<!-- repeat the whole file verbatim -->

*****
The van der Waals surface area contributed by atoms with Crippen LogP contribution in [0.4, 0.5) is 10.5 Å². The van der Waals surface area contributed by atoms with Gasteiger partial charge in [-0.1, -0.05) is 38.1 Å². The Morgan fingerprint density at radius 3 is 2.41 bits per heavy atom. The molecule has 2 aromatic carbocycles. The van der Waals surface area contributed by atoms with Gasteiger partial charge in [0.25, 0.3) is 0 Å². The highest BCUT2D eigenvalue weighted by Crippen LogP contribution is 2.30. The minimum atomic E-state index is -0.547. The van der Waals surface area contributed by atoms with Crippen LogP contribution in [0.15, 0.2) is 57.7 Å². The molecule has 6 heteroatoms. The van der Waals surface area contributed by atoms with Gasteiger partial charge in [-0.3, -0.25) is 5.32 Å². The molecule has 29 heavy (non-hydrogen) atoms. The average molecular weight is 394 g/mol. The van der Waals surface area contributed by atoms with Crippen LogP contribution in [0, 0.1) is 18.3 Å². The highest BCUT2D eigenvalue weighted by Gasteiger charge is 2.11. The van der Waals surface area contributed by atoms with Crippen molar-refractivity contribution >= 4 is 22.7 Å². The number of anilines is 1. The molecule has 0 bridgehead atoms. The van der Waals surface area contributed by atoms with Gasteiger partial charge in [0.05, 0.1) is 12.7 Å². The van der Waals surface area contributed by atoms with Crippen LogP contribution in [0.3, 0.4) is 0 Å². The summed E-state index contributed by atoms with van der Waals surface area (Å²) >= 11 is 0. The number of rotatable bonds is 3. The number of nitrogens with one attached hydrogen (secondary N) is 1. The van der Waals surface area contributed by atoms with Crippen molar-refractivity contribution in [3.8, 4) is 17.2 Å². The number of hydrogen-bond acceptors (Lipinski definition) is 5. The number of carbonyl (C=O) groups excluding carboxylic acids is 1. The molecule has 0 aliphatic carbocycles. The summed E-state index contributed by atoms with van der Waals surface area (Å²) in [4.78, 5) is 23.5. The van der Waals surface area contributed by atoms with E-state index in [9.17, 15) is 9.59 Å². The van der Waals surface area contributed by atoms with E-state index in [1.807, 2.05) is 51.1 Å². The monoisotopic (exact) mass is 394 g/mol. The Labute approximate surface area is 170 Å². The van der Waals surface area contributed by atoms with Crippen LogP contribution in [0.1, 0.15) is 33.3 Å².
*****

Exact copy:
The van der Waals surface area contributed by atoms with Crippen LogP contribution in [0.4, 0.5) is 10.5 Å². The van der Waals surface area contributed by atoms with Gasteiger partial charge in [-0.1, -0.05) is 38.1 Å². The Morgan fingerprint density at radius 3 is 2.41 bits per heavy atom. The molecule has 2 aromatic carbocycles. The van der Waals surface area contributed by atoms with Gasteiger partial charge in [0.25, 0.3) is 0 Å². The highest BCUT2D eigenvalue weighted by Crippen LogP contribution is 2.30. The minimum atomic E-state index is -0.547. The van der Waals surface area contributed by atoms with Crippen LogP contribution in [0.15, 0.2) is 57.7 Å². The molecule has 6 heteroatoms. The van der Waals surface area contributed by atoms with Gasteiger partial charge in [-0.3, -0.25) is 5.32 Å². The molecule has 29 heavy (non-hydrogen) atoms. The average molecular weight is 394 g/mol. The van der Waals surface area contributed by atoms with Crippen LogP contribution in [0, 0.1) is 18.3 Å². The highest BCUT2D eigenvalue weighted by Gasteiger charge is 2.11. The van der Waals surface area contributed by atoms with Crippen molar-refractivity contribution >= 4 is 22.7 Å². The number of anilines is 1. The molecule has 0 bridgehead atoms. The van der Waals surface area contributed by atoms with Gasteiger partial charge in [0.05, 0.1) is 12.7 Å². The van der Waals surface area contributed by atoms with Crippen LogP contribution in [0.3, 0.4) is 0 Å². The summed E-state index contributed by atoms with van der Waals surface area (Å²) >= 11 is 0. The number of rotatable bonds is 3. The number of nitrogens with one attached hydrogen (secondary N) is 1. The van der Waals surface area contributed by atoms with Crippen molar-refractivity contribution in [3.8, 4) is 17.2 Å². The number of hydrogen-bond acceptors (Lipinski definition) is 5. The number of carbonyl (C=O) groups excluding carboxylic acids is 1. The molecule has 0 aliphatic carbocycles. The summed E-state index contributed by atoms with van der Waals surface area (Å²) in [4.78, 5) is 23.5. The van der Waals surface area contributed by atoms with E-state index in [9.17, 15) is 9.59 Å². The van der Waals surface area contributed by atoms with E-state index in [1.807, 2.05) is 51.1 Å². The monoisotopic (exact) mass is 394 g/mol. The Labute approximate surface area is 170 Å². The van der Waals surface area contributed by atoms with Crippen LogP contribution in [0.1, 0.15) is 33.3 Å².